Two roads diverged in a wood, and I --

I took the one less traveled by,

And that has made all the difference.

From "The Road Not Taken," by Robert Frost.

TO THE SOUTHBOUND driver in the Washington area, the road less traveled is U.S. 301, where the tidy, fast-lane life of Interstate 95 is but a whisper escaping the piney wedge of scrub land separating the two highways.

Route 301, understand, is not I-95. What it is, is earthy. And it never has pitched itself as anything but.

Don't expect to shatter any personal speed bests in these humble environs. From its rendezvous with Bowie on down toward Richmond, Route 301 meanders to the beat of its own drummer through Southern Maryland and Virginia's Northern Neck.

The monster 18-wheelers of Frank Perdue, King of the War on Pudgy Poultry, rumble along 301 to southern markets. One imagines them laden with surgeons feverishly excising nasty abdominal chicken fat.

This is the Promised Land of new single-family homes, $69,900, and anemic property taxes. Real estate nirvana.

Onward: Corn and tobacco fields, an ancient sign in a vacant lot proclaiming "The Future Site of Meadows Baptist Church. To God Be the Glory." A rich vein of gritty motels, each with algae-filled pool; hills of tires between cut-rate liquor stores -- the kind you can drive through -- blinking in the neon madness.

In 1964, the clatter and clang of slot machines were silenced on this strip of 301, and the clubs that housed them died, leaving mostly the oysters and tobacco to shoulder the local economy.

Route 301 shows flashes of suburbanization, especially between Waldorf and La Plata, where it has the texture of Rockville Pike a generation ago.

Charles County, which takes in a hefty chunk of the road, has been riding the bandwagon of growth in recent years; the population has rocketed from 32,572 to 72,751. But the boomlet hasn't overwhelmed this backdoor gateway to the South where the seductive aroma of authentic, open-pit barbecue -- still legal in some southern counties and states -- sorely tempts you.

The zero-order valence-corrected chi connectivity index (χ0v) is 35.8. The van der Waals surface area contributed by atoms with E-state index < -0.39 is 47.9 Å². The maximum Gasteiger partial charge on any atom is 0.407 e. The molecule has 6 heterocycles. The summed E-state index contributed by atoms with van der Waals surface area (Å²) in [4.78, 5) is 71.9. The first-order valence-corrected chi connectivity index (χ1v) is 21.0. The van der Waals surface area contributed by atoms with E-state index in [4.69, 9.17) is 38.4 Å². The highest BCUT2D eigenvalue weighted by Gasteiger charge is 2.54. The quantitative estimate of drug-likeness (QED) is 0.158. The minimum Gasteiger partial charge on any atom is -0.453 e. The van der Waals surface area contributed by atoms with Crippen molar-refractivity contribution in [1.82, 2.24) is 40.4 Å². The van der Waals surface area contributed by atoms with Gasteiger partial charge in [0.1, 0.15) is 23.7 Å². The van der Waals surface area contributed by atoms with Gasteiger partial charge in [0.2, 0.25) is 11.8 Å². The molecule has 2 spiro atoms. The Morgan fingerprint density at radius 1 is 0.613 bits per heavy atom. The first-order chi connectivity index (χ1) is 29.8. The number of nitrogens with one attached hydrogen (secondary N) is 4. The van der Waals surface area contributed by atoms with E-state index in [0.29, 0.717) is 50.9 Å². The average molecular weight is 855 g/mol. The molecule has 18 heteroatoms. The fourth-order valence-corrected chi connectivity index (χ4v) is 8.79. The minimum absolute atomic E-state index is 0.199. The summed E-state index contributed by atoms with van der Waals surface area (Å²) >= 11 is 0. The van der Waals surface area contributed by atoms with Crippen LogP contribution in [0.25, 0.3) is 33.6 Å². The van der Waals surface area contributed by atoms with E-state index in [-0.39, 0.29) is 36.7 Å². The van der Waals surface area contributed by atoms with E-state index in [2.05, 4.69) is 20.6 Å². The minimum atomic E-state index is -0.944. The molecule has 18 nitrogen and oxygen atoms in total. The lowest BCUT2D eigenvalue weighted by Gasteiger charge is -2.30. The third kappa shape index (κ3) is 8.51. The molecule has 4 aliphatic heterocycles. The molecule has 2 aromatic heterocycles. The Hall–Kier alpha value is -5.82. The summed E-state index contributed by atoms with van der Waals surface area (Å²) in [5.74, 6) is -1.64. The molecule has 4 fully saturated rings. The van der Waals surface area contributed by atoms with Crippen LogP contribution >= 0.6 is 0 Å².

La Plata, the Charles County seat, is the proud host of annual loose leaf tobacco auctions each weekday from mid-April to Mid-July. Tourists delight in the experience as buyers from all the great tobacco companies pick up millions of pounds of Maryland's finest.

Port Tobacco sits dreamily a few minutes down Maryland 6 to the west. Once, this was an Indian village, ruled by a queen. Captain John Smith himself put it on the map in 1608. Alas, its river, which made this a bustling colonial port town, long ago silted up.

Around that bend, quail and deer roam verdant state forests. Lazy streams wander past the tidewater mark to the Potomac shore. And, if you know where to go, you might tote home a cooler of croaker, or snapper or bluefish or perch.

As you near where Maryland becomes Virginia, you come face-to-face with two grotesque monuments to better living. The first is Pepco's red and white fire-breathing plant at Morgantown. The second is the camel-backed Harry W. Nice Memorial Bridge over the Potomac. It is a treat for the eyes, this vintage, galvanized contraption, but your stomach pleads, "Do We Really Have to Drive Across It?"

There's been some talk about a second toll span, but it would carry a $242 million price tag, with another $54 million to spruce up the approaches.

Over the hump, the name of the state changes, but the atmosphere does not. Abandoned businesses are as plentiful as the fireworks stands, advertising $2.40 specials. Beside tidy frame houses and antique spots are cheap-o transmission repair joints with ornery dogs. The pace of life is oh-so-mellow.

Despite its proximity to Northern Virginia, this Northern Neck has retained enough of its natural environment to boast of the "Four Fs" of farming, fishing, forestry and fun, although encroachment by nearby urban centers is only a matter of time.

Even the giant Fort A.P. Hill, which Route 301 slides through below the Rappahannock River, looks like an outpost of the National Zoo. Beaver skitter across its grass-strip airfield. Endangered species of birds roost high in the trees.

"This place is unsettled, not messed-up by mankind," says Warrant Officer Mike Kuck, a helicopter pilot who sees it all.

In its bucolic march toward Richmond, the concrete unrolls to its inevitable union with I-95, just north of an altar to taste and civilization called King's Dominion. Only then should you ungag that little voice that's been urging "Faster! Get in the left lane and fly!"